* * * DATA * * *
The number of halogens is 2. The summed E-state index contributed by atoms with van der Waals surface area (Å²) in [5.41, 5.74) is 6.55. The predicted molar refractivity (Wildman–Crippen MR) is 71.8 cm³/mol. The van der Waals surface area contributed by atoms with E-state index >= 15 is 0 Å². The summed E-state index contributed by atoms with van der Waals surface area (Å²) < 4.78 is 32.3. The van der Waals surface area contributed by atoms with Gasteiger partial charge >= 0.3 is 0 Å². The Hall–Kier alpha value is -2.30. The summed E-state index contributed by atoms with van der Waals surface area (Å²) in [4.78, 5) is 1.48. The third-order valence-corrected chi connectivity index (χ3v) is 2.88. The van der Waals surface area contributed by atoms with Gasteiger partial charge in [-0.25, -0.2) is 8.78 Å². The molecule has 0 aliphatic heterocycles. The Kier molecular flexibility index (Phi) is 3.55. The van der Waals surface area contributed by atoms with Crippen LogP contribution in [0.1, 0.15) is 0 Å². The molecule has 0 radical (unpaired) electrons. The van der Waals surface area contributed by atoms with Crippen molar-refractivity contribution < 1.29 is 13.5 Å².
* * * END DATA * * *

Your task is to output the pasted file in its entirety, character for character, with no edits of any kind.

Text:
The number of halogens is 2. The summed E-state index contributed by atoms with van der Waals surface area (Å²) in [5.41, 5.74) is 6.55. The predicted molar refractivity (Wildman–Crippen MR) is 71.8 cm³/mol. The van der Waals surface area contributed by atoms with E-state index >= 15 is 0 Å². The summed E-state index contributed by atoms with van der Waals surface area (Å²) < 4.78 is 32.3. The van der Waals surface area contributed by atoms with Gasteiger partial charge >= 0.3 is 0 Å². The Hall–Kier alpha value is -2.30. The summed E-state index contributed by atoms with van der Waals surface area (Å²) in [4.78, 5) is 1.48. The third-order valence-corrected chi connectivity index (χ3v) is 2.88. The van der Waals surface area contributed by atoms with Gasteiger partial charge in [-0.25, -0.2) is 8.78 Å². The molecule has 0 aliphatic heterocycles. The Kier molecular flexibility index (Phi) is 3.55. The van der Waals surface area contributed by atoms with Crippen LogP contribution in [0.1, 0.15) is 0 Å². The molecule has 0 radical (unpaired) electrons. The van der Waals surface area contributed by atoms with Crippen molar-refractivity contribution < 1.29 is 13.5 Å².